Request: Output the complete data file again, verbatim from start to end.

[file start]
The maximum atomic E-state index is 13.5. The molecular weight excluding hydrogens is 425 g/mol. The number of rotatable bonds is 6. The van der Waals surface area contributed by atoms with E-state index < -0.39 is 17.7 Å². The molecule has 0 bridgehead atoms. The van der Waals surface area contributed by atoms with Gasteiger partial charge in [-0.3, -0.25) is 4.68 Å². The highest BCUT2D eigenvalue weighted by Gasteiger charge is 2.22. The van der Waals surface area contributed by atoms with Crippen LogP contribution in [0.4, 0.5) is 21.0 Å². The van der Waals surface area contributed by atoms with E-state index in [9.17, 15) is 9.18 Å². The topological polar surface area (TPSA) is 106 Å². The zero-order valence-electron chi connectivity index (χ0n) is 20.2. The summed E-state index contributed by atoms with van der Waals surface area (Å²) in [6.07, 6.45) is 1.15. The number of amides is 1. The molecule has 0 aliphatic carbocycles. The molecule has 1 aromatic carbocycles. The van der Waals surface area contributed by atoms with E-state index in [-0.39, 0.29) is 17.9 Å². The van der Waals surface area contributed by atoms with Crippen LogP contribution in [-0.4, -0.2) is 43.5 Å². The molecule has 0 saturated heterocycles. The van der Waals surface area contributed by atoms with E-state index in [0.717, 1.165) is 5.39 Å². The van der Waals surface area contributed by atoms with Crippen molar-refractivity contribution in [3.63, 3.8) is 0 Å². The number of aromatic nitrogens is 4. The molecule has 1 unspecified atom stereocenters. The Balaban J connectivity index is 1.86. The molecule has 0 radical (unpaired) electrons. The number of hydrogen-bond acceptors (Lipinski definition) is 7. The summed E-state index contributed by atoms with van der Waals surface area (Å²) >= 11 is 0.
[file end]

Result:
The maximum atomic E-state index is 13.5. The molecular weight excluding hydrogens is 425 g/mol. The number of rotatable bonds is 6. The van der Waals surface area contributed by atoms with E-state index < -0.39 is 17.7 Å². The molecule has 0 bridgehead atoms. The van der Waals surface area contributed by atoms with Gasteiger partial charge in [-0.3, -0.25) is 4.68 Å². The highest BCUT2D eigenvalue weighted by Gasteiger charge is 2.22. The van der Waals surface area contributed by atoms with Crippen LogP contribution in [0.4, 0.5) is 21.0 Å². The van der Waals surface area contributed by atoms with E-state index in [9.17, 15) is 9.18 Å². The topological polar surface area (TPSA) is 106 Å². The zero-order valence-electron chi connectivity index (χ0n) is 20.2. The summed E-state index contributed by atoms with van der Waals surface area (Å²) in [6.07, 6.45) is 1.15. The number of amides is 1. The molecule has 0 aliphatic carbocycles. The molecule has 1 aromatic carbocycles. The van der Waals surface area contributed by atoms with E-state index in [-0.39, 0.29) is 17.9 Å². The van der Waals surface area contributed by atoms with Crippen LogP contribution in [-0.4, -0.2) is 43.5 Å². The molecule has 0 saturated heterocycles. The van der Waals surface area contributed by atoms with E-state index in [0.717, 1.165) is 5.39 Å². The van der Waals surface area contributed by atoms with Crippen molar-refractivity contribution in [3.63, 3.8) is 0 Å². The number of aromatic nitrogens is 4. The molecule has 1 unspecified atom stereocenters. The Balaban J connectivity index is 1.86. The molecule has 0 radical (unpaired) electrons. The number of hydrogen-bond acceptors (Lipinski definition) is 7. The summed E-state index contributed by atoms with van der Waals surface area (Å²) >= 11 is 0.